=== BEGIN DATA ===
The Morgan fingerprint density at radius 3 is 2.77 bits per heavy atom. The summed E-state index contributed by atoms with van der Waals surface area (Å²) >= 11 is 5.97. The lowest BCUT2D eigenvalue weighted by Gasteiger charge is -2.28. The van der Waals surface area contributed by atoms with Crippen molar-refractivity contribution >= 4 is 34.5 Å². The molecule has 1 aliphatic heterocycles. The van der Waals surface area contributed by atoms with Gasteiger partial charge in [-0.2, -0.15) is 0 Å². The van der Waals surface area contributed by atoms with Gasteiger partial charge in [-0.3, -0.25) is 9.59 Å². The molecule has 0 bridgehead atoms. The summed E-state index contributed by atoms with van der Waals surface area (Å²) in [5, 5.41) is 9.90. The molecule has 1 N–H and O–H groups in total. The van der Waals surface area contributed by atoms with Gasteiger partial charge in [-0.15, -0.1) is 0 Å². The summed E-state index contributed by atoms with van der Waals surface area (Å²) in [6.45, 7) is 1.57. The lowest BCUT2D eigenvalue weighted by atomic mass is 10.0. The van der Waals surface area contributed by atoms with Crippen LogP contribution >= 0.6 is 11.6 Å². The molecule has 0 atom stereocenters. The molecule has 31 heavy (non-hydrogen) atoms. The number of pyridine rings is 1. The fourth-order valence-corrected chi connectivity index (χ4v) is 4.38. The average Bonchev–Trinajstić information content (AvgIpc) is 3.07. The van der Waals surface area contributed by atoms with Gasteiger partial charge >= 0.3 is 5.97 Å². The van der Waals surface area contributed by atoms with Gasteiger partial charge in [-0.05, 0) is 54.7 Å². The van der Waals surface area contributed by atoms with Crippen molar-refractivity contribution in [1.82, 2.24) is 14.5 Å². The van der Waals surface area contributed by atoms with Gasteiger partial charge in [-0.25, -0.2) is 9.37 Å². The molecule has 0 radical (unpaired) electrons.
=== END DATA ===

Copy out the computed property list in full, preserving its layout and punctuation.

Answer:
The Morgan fingerprint density at radius 3 is 2.77 bits per heavy atom. The summed E-state index contributed by atoms with van der Waals surface area (Å²) >= 11 is 5.97. The lowest BCUT2D eigenvalue weighted by Gasteiger charge is -2.28. The van der Waals surface area contributed by atoms with Crippen molar-refractivity contribution >= 4 is 34.5 Å². The molecule has 1 aliphatic heterocycles. The van der Waals surface area contributed by atoms with Gasteiger partial charge in [-0.2, -0.15) is 0 Å². The van der Waals surface area contributed by atoms with Gasteiger partial charge in [-0.3, -0.25) is 9.59 Å². The molecule has 0 bridgehead atoms. The summed E-state index contributed by atoms with van der Waals surface area (Å²) in [5, 5.41) is 9.90. The molecule has 1 N–H and O–H groups in total. The van der Waals surface area contributed by atoms with Gasteiger partial charge in [-0.15, -0.1) is 0 Å². The summed E-state index contributed by atoms with van der Waals surface area (Å²) in [6.45, 7) is 1.57. The lowest BCUT2D eigenvalue weighted by atomic mass is 10.0. The van der Waals surface area contributed by atoms with Crippen LogP contribution >= 0.6 is 11.6 Å². The molecule has 0 atom stereocenters. The molecule has 31 heavy (non-hydrogen) atoms. The number of pyridine rings is 1. The fourth-order valence-corrected chi connectivity index (χ4v) is 4.38. The average Bonchev–Trinajstić information content (AvgIpc) is 3.07. The van der Waals surface area contributed by atoms with Gasteiger partial charge >= 0.3 is 5.97 Å². The van der Waals surface area contributed by atoms with Gasteiger partial charge in [-0.05, 0) is 54.7 Å². The van der Waals surface area contributed by atoms with Crippen molar-refractivity contribution in [1.82, 2.24) is 14.5 Å². The van der Waals surface area contributed by atoms with Gasteiger partial charge in [-0.25, -0.2) is 9.37 Å². The molecule has 0 radical (unpaired) electrons.